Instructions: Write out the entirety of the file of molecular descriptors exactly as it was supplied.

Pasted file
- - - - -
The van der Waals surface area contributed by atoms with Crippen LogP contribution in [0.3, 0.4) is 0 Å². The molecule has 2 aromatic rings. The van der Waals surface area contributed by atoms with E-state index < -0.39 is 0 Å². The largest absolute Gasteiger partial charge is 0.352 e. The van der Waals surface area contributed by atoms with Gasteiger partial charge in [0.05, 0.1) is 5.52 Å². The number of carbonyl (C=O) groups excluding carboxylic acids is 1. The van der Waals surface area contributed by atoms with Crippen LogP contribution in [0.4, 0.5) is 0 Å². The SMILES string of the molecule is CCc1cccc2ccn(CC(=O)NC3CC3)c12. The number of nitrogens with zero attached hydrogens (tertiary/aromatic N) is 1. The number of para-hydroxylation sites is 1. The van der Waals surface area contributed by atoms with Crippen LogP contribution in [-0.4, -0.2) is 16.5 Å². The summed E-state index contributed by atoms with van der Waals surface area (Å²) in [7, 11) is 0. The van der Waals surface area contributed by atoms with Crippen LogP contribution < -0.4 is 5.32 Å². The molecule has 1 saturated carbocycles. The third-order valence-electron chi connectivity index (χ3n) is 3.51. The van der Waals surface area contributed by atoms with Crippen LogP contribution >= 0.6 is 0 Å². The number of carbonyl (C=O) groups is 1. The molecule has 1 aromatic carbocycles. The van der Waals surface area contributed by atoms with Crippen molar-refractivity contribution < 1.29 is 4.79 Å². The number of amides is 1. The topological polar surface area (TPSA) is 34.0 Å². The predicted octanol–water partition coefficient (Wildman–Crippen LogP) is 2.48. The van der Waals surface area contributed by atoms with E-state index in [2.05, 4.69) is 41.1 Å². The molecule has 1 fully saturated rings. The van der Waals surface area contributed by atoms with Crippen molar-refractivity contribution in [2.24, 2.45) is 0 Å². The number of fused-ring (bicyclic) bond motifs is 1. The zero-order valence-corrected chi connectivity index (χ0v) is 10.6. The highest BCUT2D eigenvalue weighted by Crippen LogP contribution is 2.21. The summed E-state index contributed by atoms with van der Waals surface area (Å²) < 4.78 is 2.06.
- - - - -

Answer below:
The van der Waals surface area contributed by atoms with Crippen LogP contribution in [0.3, 0.4) is 0 Å². The molecule has 2 aromatic rings. The van der Waals surface area contributed by atoms with E-state index < -0.39 is 0 Å². The largest absolute Gasteiger partial charge is 0.352 e. The van der Waals surface area contributed by atoms with Gasteiger partial charge in [0.05, 0.1) is 5.52 Å². The number of carbonyl (C=O) groups excluding carboxylic acids is 1. The van der Waals surface area contributed by atoms with Crippen LogP contribution in [0.4, 0.5) is 0 Å². The SMILES string of the molecule is CCc1cccc2ccn(CC(=O)NC3CC3)c12. The number of nitrogens with zero attached hydrogens (tertiary/aromatic N) is 1. The number of para-hydroxylation sites is 1. The van der Waals surface area contributed by atoms with Crippen LogP contribution in [-0.4, -0.2) is 16.5 Å². The summed E-state index contributed by atoms with van der Waals surface area (Å²) in [7, 11) is 0. The van der Waals surface area contributed by atoms with Crippen LogP contribution < -0.4 is 5.32 Å². The molecule has 1 saturated carbocycles. The third-order valence-electron chi connectivity index (χ3n) is 3.51. The van der Waals surface area contributed by atoms with Crippen LogP contribution >= 0.6 is 0 Å². The number of carbonyl (C=O) groups is 1. The molecule has 1 aromatic carbocycles. The van der Waals surface area contributed by atoms with Crippen molar-refractivity contribution < 1.29 is 4.79 Å². The number of amides is 1. The topological polar surface area (TPSA) is 34.0 Å². The predicted octanol–water partition coefficient (Wildman–Crippen LogP) is 2.48. The van der Waals surface area contributed by atoms with E-state index in [2.05, 4.69) is 41.1 Å². The molecule has 1 fully saturated rings. The van der Waals surface area contributed by atoms with Crippen molar-refractivity contribution in [2.24, 2.45) is 0 Å². The number of fused-ring (bicyclic) bond motifs is 1. The zero-order valence-corrected chi connectivity index (χ0v) is 10.6. The highest BCUT2D eigenvalue weighted by Crippen LogP contribution is 2.21. The summed E-state index contributed by atoms with van der Waals surface area (Å²) < 4.78 is 2.06.